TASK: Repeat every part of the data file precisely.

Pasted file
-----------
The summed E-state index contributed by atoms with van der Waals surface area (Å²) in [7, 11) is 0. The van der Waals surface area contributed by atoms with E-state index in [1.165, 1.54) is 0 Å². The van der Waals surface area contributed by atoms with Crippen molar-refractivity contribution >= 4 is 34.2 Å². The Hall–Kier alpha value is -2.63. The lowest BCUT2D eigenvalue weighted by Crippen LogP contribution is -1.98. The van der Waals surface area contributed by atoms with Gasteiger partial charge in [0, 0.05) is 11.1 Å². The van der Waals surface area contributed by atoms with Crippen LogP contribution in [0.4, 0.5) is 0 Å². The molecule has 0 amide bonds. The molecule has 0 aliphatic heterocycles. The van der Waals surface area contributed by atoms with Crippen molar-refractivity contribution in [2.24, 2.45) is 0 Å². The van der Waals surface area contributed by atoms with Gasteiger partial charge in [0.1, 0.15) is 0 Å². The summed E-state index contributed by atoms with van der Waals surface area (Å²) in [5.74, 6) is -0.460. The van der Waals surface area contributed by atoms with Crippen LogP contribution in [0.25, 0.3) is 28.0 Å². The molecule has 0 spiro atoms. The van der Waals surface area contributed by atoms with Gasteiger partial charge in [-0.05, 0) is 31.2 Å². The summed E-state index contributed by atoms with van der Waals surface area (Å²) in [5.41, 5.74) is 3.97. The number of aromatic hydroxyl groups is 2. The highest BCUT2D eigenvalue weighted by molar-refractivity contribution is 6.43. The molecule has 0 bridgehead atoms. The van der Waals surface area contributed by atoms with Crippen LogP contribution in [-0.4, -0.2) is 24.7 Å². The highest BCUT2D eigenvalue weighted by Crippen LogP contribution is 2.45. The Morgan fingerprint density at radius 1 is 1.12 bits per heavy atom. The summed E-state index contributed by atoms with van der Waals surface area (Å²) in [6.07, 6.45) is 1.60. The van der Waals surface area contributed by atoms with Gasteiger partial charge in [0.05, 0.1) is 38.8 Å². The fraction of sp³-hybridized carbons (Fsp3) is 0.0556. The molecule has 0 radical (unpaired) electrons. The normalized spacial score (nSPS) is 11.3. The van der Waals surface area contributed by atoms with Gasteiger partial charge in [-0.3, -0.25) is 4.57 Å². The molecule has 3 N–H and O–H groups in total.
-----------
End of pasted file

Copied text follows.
The summed E-state index contributed by atoms with van der Waals surface area (Å²) in [7, 11) is 0. The van der Waals surface area contributed by atoms with E-state index in [1.165, 1.54) is 0 Å². The van der Waals surface area contributed by atoms with Crippen molar-refractivity contribution >= 4 is 34.2 Å². The Hall–Kier alpha value is -2.63. The lowest BCUT2D eigenvalue weighted by Crippen LogP contribution is -1.98. The van der Waals surface area contributed by atoms with Gasteiger partial charge in [0, 0.05) is 11.1 Å². The van der Waals surface area contributed by atoms with Crippen LogP contribution in [0.4, 0.5) is 0 Å². The molecule has 0 amide bonds. The molecule has 0 aliphatic heterocycles. The van der Waals surface area contributed by atoms with Crippen molar-refractivity contribution in [2.24, 2.45) is 0 Å². The van der Waals surface area contributed by atoms with Gasteiger partial charge in [0.1, 0.15) is 0 Å². The summed E-state index contributed by atoms with van der Waals surface area (Å²) in [5.74, 6) is -0.460. The van der Waals surface area contributed by atoms with Crippen LogP contribution in [0.25, 0.3) is 28.0 Å². The molecule has 0 spiro atoms. The van der Waals surface area contributed by atoms with Gasteiger partial charge in [-0.05, 0) is 31.2 Å². The summed E-state index contributed by atoms with van der Waals surface area (Å²) in [5.41, 5.74) is 3.97. The number of aromatic hydroxyl groups is 2. The highest BCUT2D eigenvalue weighted by molar-refractivity contribution is 6.43. The molecule has 0 bridgehead atoms. The van der Waals surface area contributed by atoms with Crippen LogP contribution in [-0.4, -0.2) is 24.7 Å². The highest BCUT2D eigenvalue weighted by Crippen LogP contribution is 2.45. The Morgan fingerprint density at radius 1 is 1.12 bits per heavy atom. The summed E-state index contributed by atoms with van der Waals surface area (Å²) in [6.07, 6.45) is 1.60. The van der Waals surface area contributed by atoms with Gasteiger partial charge in [0.05, 0.1) is 38.8 Å². The fraction of sp³-hybridized carbons (Fsp3) is 0.0556. The molecule has 0 radical (unpaired) electrons. The normalized spacial score (nSPS) is 11.3. The van der Waals surface area contributed by atoms with Gasteiger partial charge in [-0.3, -0.25) is 4.57 Å². The molecule has 3 N–H and O–H groups in total.